Grit’s Story

It all started when…

Mike grew up in rural Kentucky living next to a dairy farm and working along side his parents in the family towing business. It was in this small town he learned how to craft beautiful objects from otherwise discarded pieces. His boy like since of wonder and adventure was never lost; as today he still loves to explore country roads and forgotten areas others have left behind. Mike loves creating with his hands outside of the shop as well and can often be found remodeling his house, building furniture, and searching for local art in the off-season. Some of his favorite things include chocolate chip cookies, Sunday afternoon naps, big fluffy dogs, and a cold glass of ice water.

While Grit Cycling technically started in 2011, the journey really begins in 2009. Mike, the founder, looking to make some life changes, started losing a significant amount of weight by riding a mountain bike. For the type of riding he was doing, he thought the mountain bike was very inefficient and wanted a road bike to commute to class. He couldn’t afford anything he looked at online, so he took to Craigslist. He bought a Peugeot road bike, fixed it up a little at home, and started riding it to class. Once the semester was over, he then sold the bike on Craigslist for more than he initially paid. Realizing the value in restoration, he decided to grow his skills and knowledge. 

Also needing to pay tuition costs, he started fixing bikes and selling them, becoming aware of the need and market for this in Louisville. At first he was just fixing a few bikes here and there, all out of his living room. As the demand started to grow, Mike's fleet of bikes started to get bigger and bigger. Mike moved houses to one with a garage, having a fleet of about 10 bikes at the time. These 10 bikes quickly turned into about 85 bikes, cluttering the house and the backyard. Around 2011, he had to find space as a workshop, never intending to be an actual business with hours of operation. He named his workshop Old Bikes Belong, and before he knew it people started to show up. He had a few store hours here and there but eventually realized he needed full on hours of operation and had inadvertently started his own small business.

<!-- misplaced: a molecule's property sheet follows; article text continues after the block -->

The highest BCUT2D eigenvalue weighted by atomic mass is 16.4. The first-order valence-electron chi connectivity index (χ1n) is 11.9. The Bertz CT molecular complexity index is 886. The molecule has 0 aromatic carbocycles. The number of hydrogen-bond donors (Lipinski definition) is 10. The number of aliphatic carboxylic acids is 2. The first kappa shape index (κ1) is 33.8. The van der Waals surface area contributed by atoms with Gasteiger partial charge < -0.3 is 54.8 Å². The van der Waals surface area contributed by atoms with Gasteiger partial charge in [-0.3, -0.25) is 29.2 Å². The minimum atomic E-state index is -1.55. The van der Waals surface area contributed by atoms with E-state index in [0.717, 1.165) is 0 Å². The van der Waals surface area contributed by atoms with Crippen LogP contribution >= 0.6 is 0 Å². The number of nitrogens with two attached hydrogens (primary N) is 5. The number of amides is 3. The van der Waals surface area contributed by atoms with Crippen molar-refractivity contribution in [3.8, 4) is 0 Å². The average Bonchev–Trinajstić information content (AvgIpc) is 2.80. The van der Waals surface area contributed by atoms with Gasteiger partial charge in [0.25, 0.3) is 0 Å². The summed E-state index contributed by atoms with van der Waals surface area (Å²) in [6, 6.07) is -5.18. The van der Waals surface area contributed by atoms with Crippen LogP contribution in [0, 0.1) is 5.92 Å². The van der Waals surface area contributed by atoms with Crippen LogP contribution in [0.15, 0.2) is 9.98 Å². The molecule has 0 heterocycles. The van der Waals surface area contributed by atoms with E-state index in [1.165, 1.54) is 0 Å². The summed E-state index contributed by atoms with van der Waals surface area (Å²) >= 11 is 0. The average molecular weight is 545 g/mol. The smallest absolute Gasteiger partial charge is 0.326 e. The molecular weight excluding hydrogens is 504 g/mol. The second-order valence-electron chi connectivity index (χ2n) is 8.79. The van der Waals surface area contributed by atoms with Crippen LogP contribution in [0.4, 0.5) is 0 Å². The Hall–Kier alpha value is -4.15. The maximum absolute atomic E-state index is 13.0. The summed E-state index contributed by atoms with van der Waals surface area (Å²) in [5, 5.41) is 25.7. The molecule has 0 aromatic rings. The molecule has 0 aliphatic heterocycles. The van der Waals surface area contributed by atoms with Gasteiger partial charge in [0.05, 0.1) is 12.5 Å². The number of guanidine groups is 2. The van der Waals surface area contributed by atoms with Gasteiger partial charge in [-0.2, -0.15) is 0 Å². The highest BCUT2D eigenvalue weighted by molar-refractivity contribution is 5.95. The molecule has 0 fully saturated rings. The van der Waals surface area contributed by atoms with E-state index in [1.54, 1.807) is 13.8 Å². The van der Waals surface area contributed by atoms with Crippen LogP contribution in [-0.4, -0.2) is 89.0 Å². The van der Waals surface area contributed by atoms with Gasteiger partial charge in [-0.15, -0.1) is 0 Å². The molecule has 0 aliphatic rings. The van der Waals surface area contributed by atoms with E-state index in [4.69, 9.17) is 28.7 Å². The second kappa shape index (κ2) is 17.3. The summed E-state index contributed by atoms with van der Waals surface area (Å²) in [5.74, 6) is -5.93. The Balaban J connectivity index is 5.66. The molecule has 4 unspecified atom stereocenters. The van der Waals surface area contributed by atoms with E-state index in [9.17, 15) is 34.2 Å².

Fast forward to 2013, Mike started stocking new bikes and growing the shop. As he got more into riding and competition, the shop started carrying more products geared toward the different facets of cycling he was exploring. As the business continued thriving, the name ‘Old Bikes Belong’ began to confuse folks on exactly what the shop was capable of doing. Though we never want to stray from our roots of turning old forgotten bikes into beautiful creations, the name had to change and thus in 2018 Grit Cycling was born. Along with this name change the shop doubled in space to over 3000 square feet and a full remodel took place of the entire space.

Today the shop still does vintage road bikes and restorations but we have the floor space and knowledge base to cater to all type of riders. Mike has personally competed in several Ironman triathlons, two Dirty Kanza 200 mile gravel races, countless centuries, and several mountain bike races, but still loves to ride to the ice cream shop on an old steel frame. Its because of this experience we can relate to so many different types of riders and their needs. While we no longer specialize in one type of bike we do specialize in creating the best value available for our customers.

Why Grit?


  1. clench (the teeth), especially in order to keep one's resolve when faced with an unpleasant or painful duty.
    "Congress must grit its teeth and take action"

  2. move with or make a grating sound.
    "fine red dust that gritted between the teeth"


  1. Small, loose particles of stone or sand.
    "she had a bit of grit in her eye"

  2. courage and resolve; strength of character.   
    "he displayed the true grit of the navy pilot"

Each definition of “Grit” exists within every form of cycling. No matter your bike of choice, you have to have at least a little grit to ride. When you are facing literal dirt in your eyes while riding the trails, pushing through the last mile of a century ride, or deciding to ride despite that car getting far too close on your commute, you are showing us your grit.

Courage is being scared to death, and saddling up anyways.
— John Wayne